Some might say: “Whatever! Good for you, we will drink the tequila!” and I do respect, and please do (just don’t drink and drive and follow the CDC indications). But I do consider that there are still quite sensitive issues for Mexicans living in the United States, being immigration maybe the most important. I am not against an inclusion of Mexican customs as acknowledgement of the widespread Mexican heritage that many of us share; nevertheless, I would like to see more content in these celebrations. Cinco de Mayo should be a reminder of how we can achieve things even against all odds, if we learn to overcome the strengths of our adversaries and join all our efforts. To help people see Mexico is more than bad news related with violence, and that we should be proud of this heritage. Mexico is the country of Sor Juana Inés de la Cruz, of Alfonso Cuarón, Lubezki, Iñarritu, Guillermo del Toro and Diego Luna. The country of Juan Ruiz de Alarcón, Gonzalez Camarena, Mario Molina, Hugo Sanchez, Rafa Márquez and Chicharito. The country whose soccer representative defeated the Brazilian giant in the shrine of English football back in 2012 in London, and defeated Germany in their first match in Russia 2018. The country of a general who, against all odds, in front of a few thousand ragged soldiers held the world’s most powerful army back then, covering the national weapons with glory.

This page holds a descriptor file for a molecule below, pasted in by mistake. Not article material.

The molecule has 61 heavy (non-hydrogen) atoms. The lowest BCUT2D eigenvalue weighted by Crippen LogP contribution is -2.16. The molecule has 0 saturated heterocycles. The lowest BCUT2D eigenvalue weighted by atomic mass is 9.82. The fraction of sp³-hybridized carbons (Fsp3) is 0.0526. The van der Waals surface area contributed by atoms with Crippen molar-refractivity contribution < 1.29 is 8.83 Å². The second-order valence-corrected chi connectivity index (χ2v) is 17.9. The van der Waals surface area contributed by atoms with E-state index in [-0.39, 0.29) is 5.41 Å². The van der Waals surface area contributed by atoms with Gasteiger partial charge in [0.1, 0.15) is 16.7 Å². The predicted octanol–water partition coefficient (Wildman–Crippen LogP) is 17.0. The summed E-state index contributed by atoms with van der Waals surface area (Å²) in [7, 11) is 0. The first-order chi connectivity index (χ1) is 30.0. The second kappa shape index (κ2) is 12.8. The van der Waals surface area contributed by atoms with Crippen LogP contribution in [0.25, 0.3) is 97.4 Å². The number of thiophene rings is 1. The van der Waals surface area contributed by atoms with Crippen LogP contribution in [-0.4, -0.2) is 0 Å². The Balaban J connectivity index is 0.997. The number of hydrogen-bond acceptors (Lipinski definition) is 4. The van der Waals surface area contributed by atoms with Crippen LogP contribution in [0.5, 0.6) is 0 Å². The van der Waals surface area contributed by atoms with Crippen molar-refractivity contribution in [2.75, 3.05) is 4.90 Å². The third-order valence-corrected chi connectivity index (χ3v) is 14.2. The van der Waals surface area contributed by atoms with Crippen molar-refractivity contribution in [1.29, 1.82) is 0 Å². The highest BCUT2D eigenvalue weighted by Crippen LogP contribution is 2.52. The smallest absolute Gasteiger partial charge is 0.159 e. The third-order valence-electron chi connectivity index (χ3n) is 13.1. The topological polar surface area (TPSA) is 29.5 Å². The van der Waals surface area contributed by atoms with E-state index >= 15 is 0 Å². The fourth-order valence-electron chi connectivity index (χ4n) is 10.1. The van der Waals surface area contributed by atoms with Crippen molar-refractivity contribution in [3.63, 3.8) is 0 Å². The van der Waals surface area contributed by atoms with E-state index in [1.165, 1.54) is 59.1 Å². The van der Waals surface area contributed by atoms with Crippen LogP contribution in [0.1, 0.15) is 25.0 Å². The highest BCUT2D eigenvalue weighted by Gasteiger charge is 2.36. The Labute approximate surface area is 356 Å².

(I wrote this piece back in pre-pandemic times. As we see the light at the end of the pandemic, it’s understandable to start relaxing some of the restrictions and try to go back to normal. So if you want to join in the Cinco de Mayo celebration spirit, just remember to follow the CDC indications for a safe celebration. Salud!)